Post-Precarity Autumn Camp: How To Survive As An Artist

From September 27th until October 1st, Platform BK, Hotel Maria Kapel, and the Institute of Network Cultures organized an autumn camp for young art workers. Read and see the results here.


Ontwerp door Wieke Willemsen.

From September 27th until October 1st, the Institute of Network Cultures, Hotel Maria Kapel (Hoorn), and Platform BK organized an autumn camp for young art workers. Twenty recently graduated artists, designers, and theatre-makers were invited to five days of conversations, workshops, and communal activities. Each day, we addressed one important theme of working and living in the Dutch cultural sector: from working in the gig economy and money flows in the cultural sector, to experiments with crypto, staying happy and healthy, and durable self-organization. Below, you find impressions of each day in word and image.


Day 1: Working in the Gig Economy

09:30-10:00 – Arrival
10:00-10:30 – Welcome, tour through Hotel Maria Kapel by Tirza Kater and Annelien de Bruin (HMK)
10:30-12:30 – Workshop ‘Working in the Gig Economy’ by Alina Lupu and Silvio Lorusso
12:30-14:00 – Lunch, introduction in the artistic program of HMK
14:00-14:30 – Introduction to zine-making by Morgane Billuart (INC)
14:30-16:00 – Working together
16:00-17:00 – Mindfulness

The topic of the first day entailed working in the gig economy. Silvio Lorusso, designer, researcher, and author of Entreprecariat: Everyone is an Entrepreneur. Nobody is Safe. kicked off the day’s program with a lecture on the popular freelance platform Fiverr. Silvio analyzed how user interface design, as well as imagery on the platform, represent as well as shape labour relations and provide novel meanings of the role of the freelancer. Following that, artist and researcher (as well as gig-worker) Alina Lupu reflected on her working and artistic practice that merged her income-earning on the food delivery platform Deliveroo with her artistic work on labour and mobilization of union movements that she was a part of. As a part of her workshop, participants presented their various funding streams during the years, which posited the professional history as strangely intimate, enabling the participants to overcome the salary taboo – one of the main capitalist instruments of obedience. Tirza Kater presented a brief history and activities of Hotel Maria Kappel and the day concluded with a grounded Mindfulness workshop by Susan.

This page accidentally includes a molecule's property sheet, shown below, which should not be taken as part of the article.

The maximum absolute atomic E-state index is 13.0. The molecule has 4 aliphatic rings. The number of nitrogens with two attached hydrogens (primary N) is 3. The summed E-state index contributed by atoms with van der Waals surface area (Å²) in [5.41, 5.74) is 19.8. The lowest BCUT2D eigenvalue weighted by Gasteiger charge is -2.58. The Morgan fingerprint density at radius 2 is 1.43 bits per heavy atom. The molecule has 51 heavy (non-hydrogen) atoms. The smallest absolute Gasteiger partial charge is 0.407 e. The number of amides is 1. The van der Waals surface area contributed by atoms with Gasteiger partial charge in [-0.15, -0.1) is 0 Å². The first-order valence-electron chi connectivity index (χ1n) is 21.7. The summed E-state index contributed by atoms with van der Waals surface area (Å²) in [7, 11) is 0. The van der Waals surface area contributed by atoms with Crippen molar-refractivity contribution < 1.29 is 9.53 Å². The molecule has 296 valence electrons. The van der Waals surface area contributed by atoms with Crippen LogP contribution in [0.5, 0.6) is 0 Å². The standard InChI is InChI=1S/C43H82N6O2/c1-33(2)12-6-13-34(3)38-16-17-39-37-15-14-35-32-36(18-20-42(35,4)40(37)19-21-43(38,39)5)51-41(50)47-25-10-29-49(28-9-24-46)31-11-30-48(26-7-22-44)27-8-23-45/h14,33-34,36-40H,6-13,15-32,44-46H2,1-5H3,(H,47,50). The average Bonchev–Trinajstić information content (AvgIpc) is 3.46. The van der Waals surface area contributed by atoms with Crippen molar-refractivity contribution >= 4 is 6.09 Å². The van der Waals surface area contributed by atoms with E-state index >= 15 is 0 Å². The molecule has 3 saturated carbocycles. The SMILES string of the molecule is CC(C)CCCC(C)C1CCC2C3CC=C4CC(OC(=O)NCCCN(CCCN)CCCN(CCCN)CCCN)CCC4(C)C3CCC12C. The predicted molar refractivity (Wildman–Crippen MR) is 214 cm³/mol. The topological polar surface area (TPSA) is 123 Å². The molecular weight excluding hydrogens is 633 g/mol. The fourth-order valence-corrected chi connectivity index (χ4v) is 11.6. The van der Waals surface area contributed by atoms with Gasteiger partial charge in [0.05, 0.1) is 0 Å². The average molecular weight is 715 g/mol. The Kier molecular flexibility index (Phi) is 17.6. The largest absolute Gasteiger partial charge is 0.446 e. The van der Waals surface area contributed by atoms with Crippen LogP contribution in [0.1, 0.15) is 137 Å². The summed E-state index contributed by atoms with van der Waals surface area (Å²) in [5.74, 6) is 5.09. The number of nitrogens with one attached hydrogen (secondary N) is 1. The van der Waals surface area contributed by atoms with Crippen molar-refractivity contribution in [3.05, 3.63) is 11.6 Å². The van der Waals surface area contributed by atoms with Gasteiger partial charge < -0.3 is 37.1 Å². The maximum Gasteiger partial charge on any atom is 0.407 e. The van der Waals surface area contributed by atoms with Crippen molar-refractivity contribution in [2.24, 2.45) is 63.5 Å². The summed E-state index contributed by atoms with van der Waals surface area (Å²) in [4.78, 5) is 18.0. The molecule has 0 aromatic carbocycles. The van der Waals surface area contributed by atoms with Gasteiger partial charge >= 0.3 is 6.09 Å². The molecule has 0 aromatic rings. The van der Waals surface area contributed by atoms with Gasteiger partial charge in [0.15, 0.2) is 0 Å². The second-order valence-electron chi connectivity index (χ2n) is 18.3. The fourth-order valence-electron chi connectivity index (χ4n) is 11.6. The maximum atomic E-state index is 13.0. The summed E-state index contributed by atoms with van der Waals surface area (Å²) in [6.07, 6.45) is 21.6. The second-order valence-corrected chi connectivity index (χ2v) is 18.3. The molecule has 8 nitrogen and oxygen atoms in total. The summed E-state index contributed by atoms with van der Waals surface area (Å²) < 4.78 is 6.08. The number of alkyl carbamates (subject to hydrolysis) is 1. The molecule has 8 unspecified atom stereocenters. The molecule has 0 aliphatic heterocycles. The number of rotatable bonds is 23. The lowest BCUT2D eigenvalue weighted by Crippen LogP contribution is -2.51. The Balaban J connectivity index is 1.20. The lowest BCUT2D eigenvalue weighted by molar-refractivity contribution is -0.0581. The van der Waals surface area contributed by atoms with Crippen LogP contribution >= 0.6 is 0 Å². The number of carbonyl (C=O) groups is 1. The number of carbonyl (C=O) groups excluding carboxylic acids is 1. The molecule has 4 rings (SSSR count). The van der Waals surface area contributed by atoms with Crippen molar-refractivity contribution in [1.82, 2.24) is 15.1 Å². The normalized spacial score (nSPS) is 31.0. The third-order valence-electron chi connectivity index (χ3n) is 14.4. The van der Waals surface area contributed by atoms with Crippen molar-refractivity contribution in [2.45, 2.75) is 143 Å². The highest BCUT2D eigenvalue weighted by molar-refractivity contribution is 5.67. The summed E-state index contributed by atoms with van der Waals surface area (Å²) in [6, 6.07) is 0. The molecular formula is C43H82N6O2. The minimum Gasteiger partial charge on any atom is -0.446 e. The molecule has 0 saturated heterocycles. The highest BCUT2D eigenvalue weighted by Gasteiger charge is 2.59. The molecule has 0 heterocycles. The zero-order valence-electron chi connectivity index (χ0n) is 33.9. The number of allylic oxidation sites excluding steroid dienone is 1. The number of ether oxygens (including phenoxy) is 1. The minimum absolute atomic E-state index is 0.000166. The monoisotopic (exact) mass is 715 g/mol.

Day 2: Money Flows in the Cultural Sector

10:00-12:30 – Workshop by on commoning perspectives on public funding by Marianna Takou (Casco)
12:30-14:00 – Lunch, introduction to the Fair Practice Code (Platform BK)
14:00-15:00 – Discussion on private money in the arts with Timo Demollin
15:00-16:30 – Working together
16:30-18:00 – Collective film program, guided by PLOKTA

The second day of the Post-precarity Autumn Camp was marked by the discussion on the funding possibilities within the art sector, as well as the moral, ethical, and conceptual dilemmas that concern sourcing from both public and private finance pools. The day started with the workshop prepared by Marianna Takou from Casco Art Institute that introduced the perspective of the commons as applied in their practice of sourcing and (re)distributing funds for artistic practices. Topics touched upon during this workshop entailed the questions of traversing the binary of public and private funds, as well as problematizing the ongoing process of finding the right way to justly redistribute the funds to the collective. During the lunch break, Koen Bartijn from Platform BK gave a talk on the Fair Practice Code and the Richtlijn Kunstenaarshonorarium, which  sparked a lively discussion on politics and pragmatics of underpaid or unpaid labour of young artists that exceeded into the smoking breaks and informal time of the day. After that, Timo Demolin presented his research that was conducted for the article The Philantropy Trap on the private money flows in the art sector in the Netherlands, that opened up the problems of navigating and positioning of both artists and art institutions within the corporate art-washing practices. The day concluded with the communal filmmaking workshop, facilitated by PLOKTA, that reflected on audiovisual representation of precarious labour, commonly sourced by all the participants of the workshop.



Day 3: Experiments with Crypto

10:00-10:30 – Introduction by Geert Lovink (INC)
10:30-12:30 – Workshop on art and crypto by Rosa Menkman
12:30-14:00 – Lunch, conversation with Marisella de Cuba (We Promise Hoorn)
14:00-15:30 – Working together
15:30-18:00 – Art walk through Hoorn, guided by Martijn Aerts